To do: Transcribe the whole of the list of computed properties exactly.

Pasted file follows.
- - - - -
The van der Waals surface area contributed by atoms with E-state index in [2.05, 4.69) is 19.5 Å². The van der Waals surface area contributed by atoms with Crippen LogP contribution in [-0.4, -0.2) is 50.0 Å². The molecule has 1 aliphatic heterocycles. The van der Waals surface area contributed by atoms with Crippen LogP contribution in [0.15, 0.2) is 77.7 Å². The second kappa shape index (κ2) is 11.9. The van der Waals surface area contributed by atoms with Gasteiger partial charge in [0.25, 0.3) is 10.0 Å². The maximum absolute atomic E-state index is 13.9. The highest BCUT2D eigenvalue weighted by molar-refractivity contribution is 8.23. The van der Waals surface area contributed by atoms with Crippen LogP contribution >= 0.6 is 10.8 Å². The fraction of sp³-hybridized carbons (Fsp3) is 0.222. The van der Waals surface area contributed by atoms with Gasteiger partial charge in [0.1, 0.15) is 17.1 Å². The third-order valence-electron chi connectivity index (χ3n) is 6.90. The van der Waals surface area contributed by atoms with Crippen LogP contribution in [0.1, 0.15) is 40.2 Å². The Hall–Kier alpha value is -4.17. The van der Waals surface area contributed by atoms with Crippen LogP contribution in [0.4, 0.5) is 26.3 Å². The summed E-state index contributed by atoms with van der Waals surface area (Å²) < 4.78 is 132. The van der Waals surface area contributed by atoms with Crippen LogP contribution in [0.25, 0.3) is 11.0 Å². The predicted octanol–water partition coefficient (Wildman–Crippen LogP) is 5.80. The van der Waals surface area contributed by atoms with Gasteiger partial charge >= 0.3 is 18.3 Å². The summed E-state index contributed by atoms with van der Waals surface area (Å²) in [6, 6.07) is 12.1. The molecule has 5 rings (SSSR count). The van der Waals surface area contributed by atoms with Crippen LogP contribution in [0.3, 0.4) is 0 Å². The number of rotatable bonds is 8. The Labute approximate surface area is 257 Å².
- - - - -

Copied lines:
The van der Waals surface area contributed by atoms with E-state index in [2.05, 4.69) is 19.5 Å². The van der Waals surface area contributed by atoms with Crippen LogP contribution in [-0.4, -0.2) is 50.0 Å². The molecule has 1 aliphatic heterocycles. The van der Waals surface area contributed by atoms with Crippen LogP contribution in [0.15, 0.2) is 77.7 Å². The second kappa shape index (κ2) is 11.9. The van der Waals surface area contributed by atoms with Gasteiger partial charge in [0.25, 0.3) is 10.0 Å². The maximum absolute atomic E-state index is 13.9. The highest BCUT2D eigenvalue weighted by molar-refractivity contribution is 8.23. The van der Waals surface area contributed by atoms with Crippen LogP contribution >= 0.6 is 10.8 Å². The fraction of sp³-hybridized carbons (Fsp3) is 0.222. The van der Waals surface area contributed by atoms with Gasteiger partial charge in [0.1, 0.15) is 17.1 Å². The third-order valence-electron chi connectivity index (χ3n) is 6.90. The van der Waals surface area contributed by atoms with Crippen LogP contribution in [0.1, 0.15) is 40.2 Å². The Hall–Kier alpha value is -4.17. The van der Waals surface area contributed by atoms with Crippen LogP contribution in [0.4, 0.5) is 26.3 Å². The summed E-state index contributed by atoms with van der Waals surface area (Å²) < 4.78 is 132. The van der Waals surface area contributed by atoms with Crippen LogP contribution in [0.25, 0.3) is 11.0 Å². The predicted octanol–water partition coefficient (Wildman–Crippen LogP) is 5.80. The van der Waals surface area contributed by atoms with Gasteiger partial charge >= 0.3 is 18.3 Å². The summed E-state index contributed by atoms with van der Waals surface area (Å²) in [6, 6.07) is 12.1. The molecule has 5 rings (SSSR count). The van der Waals surface area contributed by atoms with Crippen LogP contribution in [0.3, 0.4) is 0 Å². The number of rotatable bonds is 8. The Labute approximate surface area is 257 Å².